Book of the Year 2019: ‘The Night Circus’ by Erin Morgenstern

I didn’t get to read many books this year. As I discussed in my earlier post, my commuting time – which is my main reading time – has been given over to studying, slashing my reading in half (based on the number of books I read this year against 2018).

But even if I’d had a large pool of books to select from, I can’t imagine another one pulling me in as deeply as The Night Circus.

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Yes, once again I’m choosing a book that wasn’t published this year. But as much as I would like my pick for the year to be more currently, I have to select from the pool available.

The words I used to describe this story at the time were “comfortable without feeling worn, and elegant without being pretentious”. I still feel those are the most accurate. I can already imagine coming back to this book again and again, immersing myself in the pages and rediscovering the beauty and the magic.

The true beauty of The Night Circus is how Morgenstern ensures the pure magic of the circus itself blends with the everyday sections. We see Le Circe des Reves, the Night Circus itself, from the point of view of the world’s public and also from behind the scenes. It is both magical and everyday. Something spectacular and unreal, and yet still grounded in a reality. The perfect setting for a contest of magic where neither participant knows exactly who their opponent is.

Don’t expect fast paced. But also don’t expect slow and bloated. This novel is exactly the right length as it travels through a cast of characters who all feel unique and alive. This isn’t a story of two protagonists with a background cast passing through and appearing only when needed. This is the story of a the world the protagonists live in, fleshed out and real.

I’m pretty sure I’ll come back to this book relatively soon. And when I do I will likely sink right back into it with a smile on my face.

And I received Morganstern’s new novel – The Starless Sea – as a Christmas gift. So I’ll be throwing myself into that as soon as possible.

2019: Looking back, then forward

2019. It’s been… quite a year. Somehow both incredibly stressful and also the most rewarding year in my life for quite some time. Honestly, I’ve had to really struggle to get through at some points. But it’s also held some of the highlights of my entire life.5456FA1F-29F6-4035-BDF1-2AED40FA9345_1_201_a

I also turned 36. I am officially mid- to late-thirties.

So while I recover the amount of food I’ve consumed over the last two weeks, let’s get on with my now traditional look at the year gone and plans to come.

2019, and things that have been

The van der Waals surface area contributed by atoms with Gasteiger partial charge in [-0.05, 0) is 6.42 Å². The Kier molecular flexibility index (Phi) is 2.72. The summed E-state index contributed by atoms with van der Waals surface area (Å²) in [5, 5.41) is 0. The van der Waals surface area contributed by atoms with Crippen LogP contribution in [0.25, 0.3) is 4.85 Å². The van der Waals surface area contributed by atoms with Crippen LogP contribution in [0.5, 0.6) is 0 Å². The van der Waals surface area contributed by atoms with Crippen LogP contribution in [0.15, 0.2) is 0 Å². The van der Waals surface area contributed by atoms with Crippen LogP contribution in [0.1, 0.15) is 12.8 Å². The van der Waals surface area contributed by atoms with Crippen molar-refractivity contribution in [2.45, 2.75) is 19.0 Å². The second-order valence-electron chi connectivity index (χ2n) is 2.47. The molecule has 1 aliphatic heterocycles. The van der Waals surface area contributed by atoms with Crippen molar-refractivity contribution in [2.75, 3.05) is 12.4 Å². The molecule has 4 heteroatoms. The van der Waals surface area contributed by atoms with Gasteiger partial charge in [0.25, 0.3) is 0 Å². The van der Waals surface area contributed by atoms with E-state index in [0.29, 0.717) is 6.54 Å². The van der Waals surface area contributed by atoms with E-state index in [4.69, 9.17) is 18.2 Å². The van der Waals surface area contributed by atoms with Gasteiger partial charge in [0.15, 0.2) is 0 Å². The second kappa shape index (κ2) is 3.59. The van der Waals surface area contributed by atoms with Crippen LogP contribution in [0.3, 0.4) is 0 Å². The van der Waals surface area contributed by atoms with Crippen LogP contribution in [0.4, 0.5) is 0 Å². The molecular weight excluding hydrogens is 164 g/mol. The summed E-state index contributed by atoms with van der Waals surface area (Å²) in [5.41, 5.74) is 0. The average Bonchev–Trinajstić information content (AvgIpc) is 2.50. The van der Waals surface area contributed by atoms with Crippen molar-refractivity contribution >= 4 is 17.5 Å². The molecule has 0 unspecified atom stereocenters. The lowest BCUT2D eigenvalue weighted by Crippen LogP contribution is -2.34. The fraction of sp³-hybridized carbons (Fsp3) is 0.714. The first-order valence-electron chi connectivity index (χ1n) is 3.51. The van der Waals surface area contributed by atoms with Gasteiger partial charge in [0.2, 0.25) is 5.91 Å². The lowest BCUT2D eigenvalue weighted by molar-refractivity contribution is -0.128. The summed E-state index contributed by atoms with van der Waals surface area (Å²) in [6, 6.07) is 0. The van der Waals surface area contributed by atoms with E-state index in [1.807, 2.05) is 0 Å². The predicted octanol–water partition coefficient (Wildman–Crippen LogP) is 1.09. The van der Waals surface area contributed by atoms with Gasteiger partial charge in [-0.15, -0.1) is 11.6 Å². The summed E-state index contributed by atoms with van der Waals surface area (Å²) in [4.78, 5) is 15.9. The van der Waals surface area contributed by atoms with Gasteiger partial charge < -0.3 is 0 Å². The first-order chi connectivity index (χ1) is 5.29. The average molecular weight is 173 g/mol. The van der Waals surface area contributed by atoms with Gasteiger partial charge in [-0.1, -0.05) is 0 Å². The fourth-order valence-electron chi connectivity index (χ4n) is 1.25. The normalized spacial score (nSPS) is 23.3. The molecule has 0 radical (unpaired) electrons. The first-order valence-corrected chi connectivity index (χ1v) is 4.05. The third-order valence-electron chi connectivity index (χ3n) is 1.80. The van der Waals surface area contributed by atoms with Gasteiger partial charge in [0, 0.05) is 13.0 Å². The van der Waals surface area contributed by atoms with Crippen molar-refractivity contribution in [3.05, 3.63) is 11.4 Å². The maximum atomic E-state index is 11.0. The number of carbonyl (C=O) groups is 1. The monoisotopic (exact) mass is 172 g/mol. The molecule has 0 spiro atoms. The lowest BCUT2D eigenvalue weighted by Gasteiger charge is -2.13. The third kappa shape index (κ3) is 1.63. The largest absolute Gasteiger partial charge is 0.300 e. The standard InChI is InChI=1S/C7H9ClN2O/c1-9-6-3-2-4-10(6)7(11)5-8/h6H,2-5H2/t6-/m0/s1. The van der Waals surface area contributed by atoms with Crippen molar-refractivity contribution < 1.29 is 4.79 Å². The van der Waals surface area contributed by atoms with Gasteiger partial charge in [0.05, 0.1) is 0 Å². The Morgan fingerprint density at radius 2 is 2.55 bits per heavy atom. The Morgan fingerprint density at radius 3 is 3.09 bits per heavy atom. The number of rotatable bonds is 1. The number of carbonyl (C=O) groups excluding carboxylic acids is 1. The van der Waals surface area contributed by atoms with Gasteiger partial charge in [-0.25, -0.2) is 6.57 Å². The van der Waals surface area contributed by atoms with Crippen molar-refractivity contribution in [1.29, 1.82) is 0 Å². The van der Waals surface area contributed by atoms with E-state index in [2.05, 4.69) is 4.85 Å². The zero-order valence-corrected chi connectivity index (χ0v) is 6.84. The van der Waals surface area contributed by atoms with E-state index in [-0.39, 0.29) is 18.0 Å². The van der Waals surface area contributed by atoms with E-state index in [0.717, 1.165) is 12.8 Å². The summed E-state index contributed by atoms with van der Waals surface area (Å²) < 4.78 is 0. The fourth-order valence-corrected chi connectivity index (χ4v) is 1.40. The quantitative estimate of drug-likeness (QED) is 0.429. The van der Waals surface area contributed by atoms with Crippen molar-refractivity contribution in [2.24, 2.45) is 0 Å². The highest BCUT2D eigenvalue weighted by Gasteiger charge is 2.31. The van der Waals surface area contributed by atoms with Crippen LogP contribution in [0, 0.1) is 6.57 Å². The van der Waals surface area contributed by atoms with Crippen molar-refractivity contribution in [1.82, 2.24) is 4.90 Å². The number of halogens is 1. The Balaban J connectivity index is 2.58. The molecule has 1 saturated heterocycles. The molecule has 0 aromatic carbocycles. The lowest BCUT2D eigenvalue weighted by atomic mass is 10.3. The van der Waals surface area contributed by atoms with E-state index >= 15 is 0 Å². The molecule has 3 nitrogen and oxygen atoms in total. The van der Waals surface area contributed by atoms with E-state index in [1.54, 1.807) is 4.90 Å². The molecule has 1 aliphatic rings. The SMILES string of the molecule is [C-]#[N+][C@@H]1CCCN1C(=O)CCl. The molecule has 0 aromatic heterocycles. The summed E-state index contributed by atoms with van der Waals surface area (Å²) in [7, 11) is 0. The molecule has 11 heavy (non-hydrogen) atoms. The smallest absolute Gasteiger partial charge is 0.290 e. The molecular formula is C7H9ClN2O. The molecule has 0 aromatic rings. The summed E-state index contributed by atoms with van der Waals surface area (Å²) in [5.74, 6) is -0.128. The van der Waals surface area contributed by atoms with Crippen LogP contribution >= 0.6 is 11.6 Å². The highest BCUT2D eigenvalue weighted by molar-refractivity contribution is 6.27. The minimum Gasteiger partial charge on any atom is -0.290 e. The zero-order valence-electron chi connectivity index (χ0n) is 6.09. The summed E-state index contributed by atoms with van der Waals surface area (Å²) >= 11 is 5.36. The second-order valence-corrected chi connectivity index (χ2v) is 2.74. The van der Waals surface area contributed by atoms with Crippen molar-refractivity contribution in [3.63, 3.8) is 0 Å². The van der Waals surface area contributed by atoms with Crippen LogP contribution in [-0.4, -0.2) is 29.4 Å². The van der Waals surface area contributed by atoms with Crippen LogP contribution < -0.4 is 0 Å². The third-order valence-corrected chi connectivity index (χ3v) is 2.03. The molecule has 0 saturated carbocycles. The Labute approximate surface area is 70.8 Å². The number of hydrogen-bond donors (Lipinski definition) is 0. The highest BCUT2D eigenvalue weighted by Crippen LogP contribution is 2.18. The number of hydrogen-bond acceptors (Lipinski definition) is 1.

So. Why has 2019 been so stressful? Well, as life has a way of ensuring nothing is ever simple, the reasons are mixed.

Let’s start with the day job. I’ve been lucky to see my career progress this year, and as part of that I’ve been put on a leadership and management training scheme. It’s a really good course, but it’s been very time consuming. A required 448 hours of tracked work outside of normal work hours kind of time consuming.

And that’s meant goodbye free time. Commuting to work? Podcasts and management books. Free evening? Settle in on my laptop to study. A non-free evening? Still on the laptop.

And while I’ve honestly enjoyed the course and got a lot out of it, it’s been draining. Largely because I’ve not got to do all the things I do to relax in my free time. And that means reading and writing. According to my GoodReads challenge I’ve literally read half the books I read last year. And any time I could have spent writing has had to be given over to studying. So I’ve go so much less done that I’ve wanted to. I haven’t managed to get What They Really Know completed like I planned. However I have managed to plan out and get a good way into A Better Thing We Do.

What They Really Know is getting put on hiatus for a while. No matter how much work I put into it, it’s just coming. Something about it just doesn’t fit. Having had a good hard look at it, I’m thinking the issue may be I’m trying to write two books at once. So I’m taking a step back. Once I complete the first draft of A Better Thing We Do I’ll go back to it. Hopefully by then the ideas I have will percolate in my subconscious and I’ll see what needs doing.

It will be incredibly frustrating if I need to spilt it, but I need to look at it as double the number of books I have on the go rather than falling back on the progress of one.

But there has also been another big thing happen to me this year that has caused additional stress. But this time it’s the stress of accepting and learning to handle seismic yet positive change. The sort of stress I wouldn’t give up for the world.

This time last year Frankie and I had some long discussions about where out lives and relationship were going. To cut a long story short, we decided that we wanted to experience polyamory.

For those of you unfamiliar with the phrase, polyamory is a form of ethical non-monogamy; the practice of loving more than one person. It doesn’t mean you love anyone less. Frankie and I still love each other and are committed to our marriage. It just means that love is non-exclusive.